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Dulles Airport Shows Beautiful Images of Mouse Brain and Zebra Fish Embryo

Enlarge Image credit: Alvin Gogineni via NIH.gov MORE IMAGES

Colorful, high-resolution images of a mouse brain and zebra fish embryo may not be the first thing you’d expect to come across while rushing to board a flight at Washington Dulles International Airport. But beginning this month many people will do just that.
 
Forty-six scientific images, including the one above, will deck the walls of the airport’s Gateway Gallery as a part of Life: Magnified—an exhibit that gives visitors a glimpse at microscopic biological structures magnified up to 50,000 times.
 
One scientist illuminated a possible cause for Alzheimer’s in his image of a mouse brain with the neurodegenerative disease, shown here. Alvin Gogineni, a research associate at Genentech, wanted to see if amyloid-beta plaques—abnormal clusters of protein fragments—disrupt the flow of messages that are usually passed along by neurons in the brain. The image above shows a section of the mouse’s dentate gyrus—an area of the brain that is responsible for memory and learning (and which is typically damaged in Alzheimer’s patients). Gogineni designed the experiment so that a certain light turned the mouse’s neurons green, the amyloid-beta plaques blue and the blood vessels red.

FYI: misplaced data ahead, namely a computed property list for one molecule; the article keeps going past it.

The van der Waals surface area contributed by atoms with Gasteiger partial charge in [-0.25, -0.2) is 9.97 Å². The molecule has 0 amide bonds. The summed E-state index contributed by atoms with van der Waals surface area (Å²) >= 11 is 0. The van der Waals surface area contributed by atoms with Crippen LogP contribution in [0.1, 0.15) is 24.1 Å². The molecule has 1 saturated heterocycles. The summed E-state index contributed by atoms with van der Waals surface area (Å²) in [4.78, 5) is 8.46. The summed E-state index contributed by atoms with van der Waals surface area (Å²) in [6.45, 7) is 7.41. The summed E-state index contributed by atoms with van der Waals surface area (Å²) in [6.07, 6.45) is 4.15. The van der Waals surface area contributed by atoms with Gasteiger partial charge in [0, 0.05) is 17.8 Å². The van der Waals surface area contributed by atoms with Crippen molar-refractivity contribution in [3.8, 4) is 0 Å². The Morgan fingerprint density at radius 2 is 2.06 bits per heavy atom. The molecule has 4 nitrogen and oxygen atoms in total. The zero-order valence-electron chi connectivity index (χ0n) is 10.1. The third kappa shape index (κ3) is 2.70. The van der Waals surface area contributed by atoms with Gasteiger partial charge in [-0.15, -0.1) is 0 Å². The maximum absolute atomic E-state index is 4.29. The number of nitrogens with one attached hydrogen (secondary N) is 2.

Gogineni was able to show that amyloid-beta plaque deters the transmission of signals between neurons. “We have the capability now to image these neurons and say, yes, those neurons do lose synaptic connections when they are close to an amyloid-beta plaque,” he notes.
 
The American Society for Cell Biology, along with the National Institute of General Medical Sciences organized the exhibit and solicited images from researchers. Although Gogineni doubted his image would be accepted, with all the public attention to the disease (Alzheimer's is the number six leading cause of death in the U.S., and is only expected to get worse), he thought he might have a chance.
 
Gogineni hopes this experience will help draw attention to scientific research taking place throughout the world. “I think it’s a great forum for showing people how beautiful science can be. In addition to making pretty images, you can see how powerful imaging is when it comes to making medical advances.”
 
The images are all available at the Life: Magnified Online exhibit for those who will not be visiting Washington, D.C. The exhibit runs through this November.

– Kevin Schultz

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